The world of churches is a large one, so many churches exist and they exist gracefully and interestingly, their existence has been part of what one could call the basis of the natural existence of the human population and its societies. If you take a walk through your nearest street or community, you will find a few churches, some of which have a population ranging from the leaders of the community to the youngest and oldest of such communities. What this means is that churches are very important in the human population and they can serve as pillars of human society.
The world has seen many of these kinds of churches, but especially the most traditional churches in the world often rank between the likes of the Catholic Church, the Orthodox Churches, the protestant churches; Methodists, and the likes. Of course, the Catholic church was the first to exist and perhaps out of the perceived errors of the church, others began to spring up. Churches that sprung up from the Catholic Church was the Methodist church an institution that owes its creation and existence to a man called John Wesley.
The institution founded by Wesley has now found itself as one of the most traditional churches in the world, recognized as the official church of many communities, especially in Countries once colonized by Britain. Statistics say there are at least 60 to 80 million Methodists worldwide, according to The Methodist Church in the UK. This population accounts for 2% of the Christian population in the world, and its beliefs weigh deeply on preaching salvation and spiritual growth.
One wonders how this man, John Wesley, found a way to create such an institution while living an interesting life, that is perhaps too eventful for a church founder. According to sources, this man wasn't only linked to the creation or founding of the Methodist institution but also to changing the face of science and medicine. Perhaps there is a lot to know about this man, but below we will look at two of the most interesting moments in his life.
Firstly, one needs to understand that there was a time John Wesley almost lost his life in a fire. This happened when he was just five, but if that fire had claimed his life, the world would have never seen the founding of the Methodist church, and something quite significant would have been missing in our world.
According to BBC, John Wesley, who was the 15th of 19th brothers and sisters, was born in 1703, to Susanna Wesley and Samuel Wesley who at the time, was a serving priest in the Anglican Church in a town called Epworth. His family wasn't a rich one, despite being a large family, they hardly got by in their improvised town. In a town where poverty was too common, the actions and teachings of Samuel weren't welcomed with open arms. With time, natives of the town grew to dislike Samuel and so they attempted arson to get rid of both Samuel and his family.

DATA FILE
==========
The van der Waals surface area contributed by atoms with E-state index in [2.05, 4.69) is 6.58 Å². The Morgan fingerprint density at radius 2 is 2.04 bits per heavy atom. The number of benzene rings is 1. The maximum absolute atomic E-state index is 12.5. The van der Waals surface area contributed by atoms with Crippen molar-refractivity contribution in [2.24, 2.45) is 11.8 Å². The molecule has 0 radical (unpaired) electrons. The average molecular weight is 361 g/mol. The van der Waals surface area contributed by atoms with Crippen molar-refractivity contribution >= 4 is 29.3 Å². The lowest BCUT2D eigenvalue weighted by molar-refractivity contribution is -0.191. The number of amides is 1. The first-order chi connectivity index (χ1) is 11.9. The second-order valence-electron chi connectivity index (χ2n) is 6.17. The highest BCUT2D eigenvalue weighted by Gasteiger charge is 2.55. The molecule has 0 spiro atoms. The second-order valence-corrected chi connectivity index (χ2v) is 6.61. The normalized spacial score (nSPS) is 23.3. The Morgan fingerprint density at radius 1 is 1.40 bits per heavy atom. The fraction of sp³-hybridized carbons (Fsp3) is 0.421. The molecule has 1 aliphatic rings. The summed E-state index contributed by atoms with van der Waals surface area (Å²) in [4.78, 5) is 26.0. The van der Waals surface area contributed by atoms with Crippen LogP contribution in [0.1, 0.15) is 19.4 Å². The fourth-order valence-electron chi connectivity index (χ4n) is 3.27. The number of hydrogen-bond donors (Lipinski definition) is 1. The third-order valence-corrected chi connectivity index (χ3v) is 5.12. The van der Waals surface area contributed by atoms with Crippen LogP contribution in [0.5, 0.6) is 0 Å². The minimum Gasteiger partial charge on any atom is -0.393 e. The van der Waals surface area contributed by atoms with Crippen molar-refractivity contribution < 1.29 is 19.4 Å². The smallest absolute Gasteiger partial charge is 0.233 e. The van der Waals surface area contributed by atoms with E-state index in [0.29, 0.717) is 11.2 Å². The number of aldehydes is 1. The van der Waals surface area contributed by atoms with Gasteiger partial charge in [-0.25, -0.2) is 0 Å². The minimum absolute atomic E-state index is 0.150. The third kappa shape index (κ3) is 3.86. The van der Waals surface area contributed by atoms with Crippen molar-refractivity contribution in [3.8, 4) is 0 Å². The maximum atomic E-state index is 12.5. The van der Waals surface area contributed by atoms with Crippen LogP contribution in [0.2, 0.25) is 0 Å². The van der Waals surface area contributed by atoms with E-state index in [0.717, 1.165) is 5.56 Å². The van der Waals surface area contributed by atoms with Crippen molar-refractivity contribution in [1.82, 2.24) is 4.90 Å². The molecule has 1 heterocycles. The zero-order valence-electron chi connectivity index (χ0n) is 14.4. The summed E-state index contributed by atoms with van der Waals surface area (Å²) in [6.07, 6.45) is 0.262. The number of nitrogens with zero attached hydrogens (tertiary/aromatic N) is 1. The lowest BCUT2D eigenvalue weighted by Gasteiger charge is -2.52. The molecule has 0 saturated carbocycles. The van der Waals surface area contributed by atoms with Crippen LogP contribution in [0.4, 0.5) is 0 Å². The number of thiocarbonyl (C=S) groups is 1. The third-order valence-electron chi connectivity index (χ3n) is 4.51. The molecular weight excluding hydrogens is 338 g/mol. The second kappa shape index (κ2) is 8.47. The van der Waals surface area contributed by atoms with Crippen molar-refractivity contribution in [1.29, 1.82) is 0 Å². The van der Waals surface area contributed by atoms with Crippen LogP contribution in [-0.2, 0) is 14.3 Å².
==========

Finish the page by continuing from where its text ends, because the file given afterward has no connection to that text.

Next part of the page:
The fire burned down the rectory where they lived, and young John was at the house at the time and would have died if it wasn't for a stroke of luck. History notes that John was able to survive the fire because a passerby spotted him on the first floor, and quickly pulled him out to safety. Sourcing the fire earned him a nickname from his mother, she called him "a brand plucked from the burning," and insisted he was destined for great things. As it turns out, she was right as John Wesley went on to create a great legacy.
Secondly, John Wesley was also put on trial for his actions with his lover. Now, this sounds too interesting to be true but it started simply and ended quite Harshly. It all started with his relationship with a young lady called Sophia Hopkey, whom he had met while at a new British Colony of Georgia after being ordained as an Anglican Priest. While at the colony, he met Sophia, who was 18 years old, when he was 33. He decided to try things out with her and their love eventually blossomed. However, John was deep into his ministry and his outreaches that he thought that marriage would be a distraction and so rather than propose to her, he broke things off.
Soon after, Hopkey found another suitor whom she thought was good enough to get married to. She then sent a letter to Wesley, stating that should love to marry this man Williamson if of course, Wesley had no objections to her decision. Wesley perhaps had objections but decided not to voice them. So eventually, Hopkey found herself as the wife of Williamson, who grew jealous of the life she once shared with Wesley and began forbidding her to see Wesley, including preventing her from attending church.
Perhaps Wesley wasn't exactly happy about Sophia's marriage too. After all, he loved her but only thought she would be a distraction for him. Anyway, out of jealousy, he rebuked Sophia in public and refused to give her communion when she finally found a way to make it to church despite her husband's objections. This action wasn't received well, and soon, Wesley found himself before a Judge. Unfortunately for Wesley, the Judge happened to be Sophia's uncle, who challenged Wesley to a fuel. Instead of giving in to this, Wesley chose to flee the colony, never showing up for his trials, and escaped to England. This was perhaps one of the few moments that inspired the need for his institution.
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